Description of Ucluelet

Ucluelet (pop. 1652) is situated on the south end of Pacific Rim National Park at the south terminus of Pacific Rim Highway. In its sheltered inner harbour, seals, sea lions and otters pay little heed to the commercial- and charter-fishing vessels that perpetually come and go.

Much of the landscape around Ucluelet consists of temperate rainforest, while some of BC's largest stands of old-growth red edar are to be found here. The area is also famous for its miles of wide, sandy beaches. A number of our kayak tours of the Broken Island Group depart Ucluelet by shuttle for Toquart Bay.

The name Ucluelet (pronounced you-clue-let) is derived from a Nuu-chah-nulth word meaning a place of safe harbour. The Nuu-chah-nulth are a group of first nations whose traditional home is in the Pacific Northwest on the west coast of Vancouver Island. Archaeological evidence has dated their presence in the area has to at least 4300 years.

Until the early 1870s, Ucluelet was a First Nation village with the main reservation at the entrance of the Inlet on the east side, just as it is today. The first settlers were fur sealers who established a trading post at Spring Cove and then a whaling station. The town remained fairly isolated until 1959 when the road from Port Alberni was opened.  Now a logging, fishing and tourist village, Ucluelet is a base for commercial and sport fishing, as well as wildlife excursions and kayak tours.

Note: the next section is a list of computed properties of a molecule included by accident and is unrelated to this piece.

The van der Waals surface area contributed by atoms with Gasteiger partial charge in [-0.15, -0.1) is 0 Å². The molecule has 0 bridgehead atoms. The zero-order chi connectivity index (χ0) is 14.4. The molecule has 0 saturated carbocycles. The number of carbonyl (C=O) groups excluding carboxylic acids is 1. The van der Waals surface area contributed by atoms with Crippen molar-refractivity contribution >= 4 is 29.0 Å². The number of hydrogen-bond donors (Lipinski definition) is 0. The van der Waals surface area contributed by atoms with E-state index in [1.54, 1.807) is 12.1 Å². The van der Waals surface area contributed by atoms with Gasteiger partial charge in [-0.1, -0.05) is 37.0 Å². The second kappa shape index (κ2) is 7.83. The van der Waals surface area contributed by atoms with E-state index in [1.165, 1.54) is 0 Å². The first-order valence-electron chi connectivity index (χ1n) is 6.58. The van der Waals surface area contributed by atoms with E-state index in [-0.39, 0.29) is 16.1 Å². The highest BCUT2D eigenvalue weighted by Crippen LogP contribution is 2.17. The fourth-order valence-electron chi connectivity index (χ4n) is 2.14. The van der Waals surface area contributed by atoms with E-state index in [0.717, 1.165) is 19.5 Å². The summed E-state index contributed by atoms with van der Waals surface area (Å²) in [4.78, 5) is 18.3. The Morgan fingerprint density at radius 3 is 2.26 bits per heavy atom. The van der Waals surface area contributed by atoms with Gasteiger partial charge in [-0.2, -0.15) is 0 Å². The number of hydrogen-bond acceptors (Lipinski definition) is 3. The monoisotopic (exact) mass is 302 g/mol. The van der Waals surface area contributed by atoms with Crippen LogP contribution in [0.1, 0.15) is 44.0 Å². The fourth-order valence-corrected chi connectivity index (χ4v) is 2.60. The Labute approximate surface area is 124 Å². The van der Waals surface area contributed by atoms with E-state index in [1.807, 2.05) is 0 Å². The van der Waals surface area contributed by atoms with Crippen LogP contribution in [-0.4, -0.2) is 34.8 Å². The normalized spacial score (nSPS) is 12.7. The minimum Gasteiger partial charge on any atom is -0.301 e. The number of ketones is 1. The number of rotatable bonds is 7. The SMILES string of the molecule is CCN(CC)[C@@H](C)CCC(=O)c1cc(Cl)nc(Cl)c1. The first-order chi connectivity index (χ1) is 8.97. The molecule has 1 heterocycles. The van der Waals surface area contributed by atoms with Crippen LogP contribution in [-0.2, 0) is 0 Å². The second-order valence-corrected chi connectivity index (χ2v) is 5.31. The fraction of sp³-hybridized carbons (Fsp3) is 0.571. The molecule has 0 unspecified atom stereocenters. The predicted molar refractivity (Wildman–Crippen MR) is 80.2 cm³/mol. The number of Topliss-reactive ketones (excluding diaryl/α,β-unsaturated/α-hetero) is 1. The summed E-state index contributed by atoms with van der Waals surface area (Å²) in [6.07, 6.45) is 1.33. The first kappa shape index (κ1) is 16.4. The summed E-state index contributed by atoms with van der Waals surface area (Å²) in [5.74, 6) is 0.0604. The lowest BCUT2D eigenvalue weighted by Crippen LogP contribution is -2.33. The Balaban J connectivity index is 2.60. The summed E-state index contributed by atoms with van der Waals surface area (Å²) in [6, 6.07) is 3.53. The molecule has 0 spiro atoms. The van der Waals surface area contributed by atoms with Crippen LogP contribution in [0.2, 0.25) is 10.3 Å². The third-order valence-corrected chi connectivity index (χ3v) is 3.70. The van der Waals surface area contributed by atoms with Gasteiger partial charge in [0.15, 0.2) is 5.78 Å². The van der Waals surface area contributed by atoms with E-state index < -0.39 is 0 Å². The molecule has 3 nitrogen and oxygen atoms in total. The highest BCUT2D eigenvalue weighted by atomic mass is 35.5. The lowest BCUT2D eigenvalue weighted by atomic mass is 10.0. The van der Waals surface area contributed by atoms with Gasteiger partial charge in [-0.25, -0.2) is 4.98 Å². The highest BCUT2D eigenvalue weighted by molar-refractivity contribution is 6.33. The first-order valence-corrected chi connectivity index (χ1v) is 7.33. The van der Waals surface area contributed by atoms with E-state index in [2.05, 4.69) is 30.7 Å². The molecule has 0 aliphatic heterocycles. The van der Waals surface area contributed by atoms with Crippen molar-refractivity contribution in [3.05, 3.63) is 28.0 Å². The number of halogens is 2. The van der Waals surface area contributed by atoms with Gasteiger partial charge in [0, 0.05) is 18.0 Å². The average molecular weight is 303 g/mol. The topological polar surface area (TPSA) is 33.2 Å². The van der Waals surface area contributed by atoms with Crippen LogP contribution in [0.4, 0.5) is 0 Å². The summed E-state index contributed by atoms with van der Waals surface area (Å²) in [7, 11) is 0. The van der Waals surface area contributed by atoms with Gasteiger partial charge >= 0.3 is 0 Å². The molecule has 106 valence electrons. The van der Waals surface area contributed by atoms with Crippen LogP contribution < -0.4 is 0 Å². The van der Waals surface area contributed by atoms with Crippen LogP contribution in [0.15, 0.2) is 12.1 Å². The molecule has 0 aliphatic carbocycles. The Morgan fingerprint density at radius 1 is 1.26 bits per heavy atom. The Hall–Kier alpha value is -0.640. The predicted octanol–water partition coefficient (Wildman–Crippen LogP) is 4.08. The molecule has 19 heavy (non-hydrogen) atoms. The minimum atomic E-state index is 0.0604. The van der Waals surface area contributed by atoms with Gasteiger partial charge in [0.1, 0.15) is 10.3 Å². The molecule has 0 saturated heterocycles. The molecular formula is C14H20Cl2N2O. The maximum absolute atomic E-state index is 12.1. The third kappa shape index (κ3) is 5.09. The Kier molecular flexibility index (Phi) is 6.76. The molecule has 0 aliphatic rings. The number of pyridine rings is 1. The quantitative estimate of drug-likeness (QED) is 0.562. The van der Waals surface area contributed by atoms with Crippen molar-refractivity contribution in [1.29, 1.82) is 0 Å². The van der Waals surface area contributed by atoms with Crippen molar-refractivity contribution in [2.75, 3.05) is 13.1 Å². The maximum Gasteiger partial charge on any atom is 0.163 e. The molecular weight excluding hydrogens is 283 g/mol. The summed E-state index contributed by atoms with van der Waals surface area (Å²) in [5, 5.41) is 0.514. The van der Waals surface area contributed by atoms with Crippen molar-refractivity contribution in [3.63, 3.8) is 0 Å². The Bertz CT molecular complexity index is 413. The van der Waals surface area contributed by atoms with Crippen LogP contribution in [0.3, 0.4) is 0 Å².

Weather Conditions in Ucluelet

North America: 1.800.255.5057 - UK: 0.800.051.6364 - Australia: 1.800.143.454

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From Our Blog

"One of the Best Holidays of My Life"

Tuesday, February 9 2016

Here's a fantastic comment we received from Ann after her kayak vacation last August, her second Vancouver Island Kayak tour.

Scott, As we spoke earlier I can't thank you enough for being the facilitator in what truly has to be the best or at at least one of the best holidays of my life.  I only say one as my husband is not here and I wish he could have experienced the wonders of British Columbia nature first hand.

I had two wonderful but very different kayak trips.  The first to the Broken Island Group and the second up here in Port Mc Neil.  I enjoyed both for different reasons.  Different geographies. Wildlife and also fellow travellers on the trip but both wonderfully well organised and the natural beauty of this place speaks for itself.

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